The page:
Hutchins Roundup: Carbon premiums, remote work, and more


Studies in this week’s Hutchins Roundup find banks are charging firms higher interest rates for CO2 emissions, workers relocate to suburbs for remote work, and more.   

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Banks beginning to charge carbon emitters higher interest rates. 

Combining syndicated loan data with carbon intensity data, Torsten Ehlers, Frank Packer, and Kathrin de Greiff at the Bank for International Settlements find that borrowers with large carbon emissions paid slightly more to borrow in the syndicated loan market after the 2015 Paris Agreement. But the penalty the firms pay is low relative to the expected financial hit to firm revenues from an introduction of carbon prices at plausible levels. Furthermore, lenders only price risks related to emissions caused directly by firms; they ignore risks associated with emissions from inputs, energy consumption, etc. “Green banks” (those that have signed the UN’s Equator Principles) lend less frequently to high emitters, but do not charge higher premiums than others. The authors encourage regulators and supervisors to devise incentives for lenders to take account of the environmental impact of the activities they finance. “Central banks could send a strong signal by taking into account such risks in their monetary operations, such as credit provision, collateral policies or asset purchases,” the authors conclude.   

Work from home pushes workers to suburbs – but not to new cities 

Have workers relocated as a result of new work from home policies? According to Arjun Ramani and Nicholas Bloom of Stanford, workers are moving to suburbs at higher rates than before the pandemic, but not to new cities. Specifically, they find that demand for real estate in central business districts has fallen since the beginning of the pandemic, while demand for real estate in suburban zip codes has increased. Moreover, the change in the demand for real estate in suburban zip codes is more pronounced for larger cities. Data from the U.S. Postal Service’s Change of Address requests suggest that migration between cities has not seen a similar increase. The authors argue that this is consistent with hybrid, rather than fully remote, work schedules, whereby workers are still required to make occasional appearances at their offices. They conclude that long-standing predictions that large metropolitan areas will see population declines as more workers begin to work from home should be viewed with some skepticism.   

The natural real rate and long-term inflation expectations are unaffected by temporary shocks in monetary policy 

Alex Aronovich and Andrew Meldrum of the Federal Reserve Board devise a new way to measure the natural real rate of interest (the one projected to prevail when the economy is at full employment and price stability) and long run inflation expectations. Relating professional forecasts of interest rates and inflation to U.S Treasury yields, the authors find that the natural real rate remained steady around 2% from 1990 to the early 2000s, started to decline post-financial crisis, then fell sharply during the COVID-19 pandemic. Long-horizon inflation expectations have also declined, going from 4% in the 1990s to around 2% since. The authors’ model suggests that the natural real rate and long run inflation expectations are unaffected by temporary changes in the stance of monetary policy, like shocks to the federal funds rate and equity indices. While their findings are consistent with those of more complex models, the authors argue their method allows for “greater flexibility in the relationship between yields and short rate expectations, as well as being far easier to compute.”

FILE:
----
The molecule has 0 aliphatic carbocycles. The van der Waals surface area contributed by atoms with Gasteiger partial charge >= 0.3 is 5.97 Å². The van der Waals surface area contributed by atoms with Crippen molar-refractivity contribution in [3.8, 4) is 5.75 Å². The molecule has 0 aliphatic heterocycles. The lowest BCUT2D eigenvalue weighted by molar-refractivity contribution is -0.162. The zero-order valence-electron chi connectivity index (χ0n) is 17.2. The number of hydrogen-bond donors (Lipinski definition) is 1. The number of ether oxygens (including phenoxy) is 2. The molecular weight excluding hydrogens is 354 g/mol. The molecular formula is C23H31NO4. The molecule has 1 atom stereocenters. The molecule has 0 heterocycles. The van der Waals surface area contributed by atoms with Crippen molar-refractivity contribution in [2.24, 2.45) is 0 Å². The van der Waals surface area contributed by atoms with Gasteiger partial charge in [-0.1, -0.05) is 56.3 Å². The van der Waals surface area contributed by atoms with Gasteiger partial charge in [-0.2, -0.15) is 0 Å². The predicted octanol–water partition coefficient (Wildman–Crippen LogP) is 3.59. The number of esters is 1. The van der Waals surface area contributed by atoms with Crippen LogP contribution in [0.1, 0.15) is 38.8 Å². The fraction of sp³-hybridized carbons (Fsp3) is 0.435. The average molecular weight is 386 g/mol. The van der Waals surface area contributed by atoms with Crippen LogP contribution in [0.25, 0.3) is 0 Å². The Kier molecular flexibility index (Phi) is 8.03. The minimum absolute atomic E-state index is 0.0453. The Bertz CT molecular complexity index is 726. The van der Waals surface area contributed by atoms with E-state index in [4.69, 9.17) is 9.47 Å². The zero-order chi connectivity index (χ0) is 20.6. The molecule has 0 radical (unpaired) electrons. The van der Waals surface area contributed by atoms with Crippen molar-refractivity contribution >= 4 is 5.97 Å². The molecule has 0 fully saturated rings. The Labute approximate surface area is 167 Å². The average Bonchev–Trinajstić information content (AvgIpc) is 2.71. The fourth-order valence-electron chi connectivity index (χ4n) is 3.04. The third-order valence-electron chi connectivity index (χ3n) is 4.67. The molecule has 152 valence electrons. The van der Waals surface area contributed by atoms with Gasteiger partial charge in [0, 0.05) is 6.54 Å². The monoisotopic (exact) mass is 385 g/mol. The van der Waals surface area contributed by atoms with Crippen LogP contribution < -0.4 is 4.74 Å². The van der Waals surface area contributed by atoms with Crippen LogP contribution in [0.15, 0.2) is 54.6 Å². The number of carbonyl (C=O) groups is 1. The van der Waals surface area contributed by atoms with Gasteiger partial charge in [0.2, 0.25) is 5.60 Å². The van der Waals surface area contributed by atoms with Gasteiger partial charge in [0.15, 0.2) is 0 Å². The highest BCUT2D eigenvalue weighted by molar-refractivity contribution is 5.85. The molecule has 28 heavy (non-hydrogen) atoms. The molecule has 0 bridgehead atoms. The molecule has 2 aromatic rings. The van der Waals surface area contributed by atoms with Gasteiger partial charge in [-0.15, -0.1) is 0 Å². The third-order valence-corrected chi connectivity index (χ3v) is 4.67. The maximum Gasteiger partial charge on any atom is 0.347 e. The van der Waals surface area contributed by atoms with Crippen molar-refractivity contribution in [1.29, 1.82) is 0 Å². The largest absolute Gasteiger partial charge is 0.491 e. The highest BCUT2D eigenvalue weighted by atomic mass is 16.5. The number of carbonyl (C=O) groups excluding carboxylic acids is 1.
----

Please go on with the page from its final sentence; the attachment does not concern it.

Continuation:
Chart of the week: Inflation expectations continued to increase in May

Line graph depicting percent changes in the Index of Common Inflation Expectations and the GS Monthly Estimate from 1999 to 2021

Source: Goldman Sachs (access code required)

Quote of the week: 

“Measures of inflation expectations, both from surveys and financial markets, have moved up as the economy has reopened and strong fiscal stimulus has boosted growth… Prior to the pandemic, the economy had experienced a long period during which inflation pressures remained muted even as the economy appeared to be running near capacity. The apparent lesson from this period was that the inflation process had changed relative to earlier decades, a shift that the Federal Open Market Committee acknowledged in the adoption of its new monetary policy framework last year. Although providing the context for the revised framework, the cause of this shift in inflation dynamics remains relatively obscure. As such, an overarching takeaway from this period might be that the inflation process can change, and that changes can be relatively persistent,” says Esther George, President of the Kansas City Fed. 

“While it is clear that several temporary factors are boosting inflation now, I am not inclined to dismiss today’s pricing signals or to be overly reliant on historical relationships and dynamics in judging the outlook for inflation. The past few decades saw inflation play a relatively minor role in the day-to-day decision-making of businesses and consumers. Maintaining this state of affairs as we seek to achieve our objectives for maximum employment and price stability will be important.”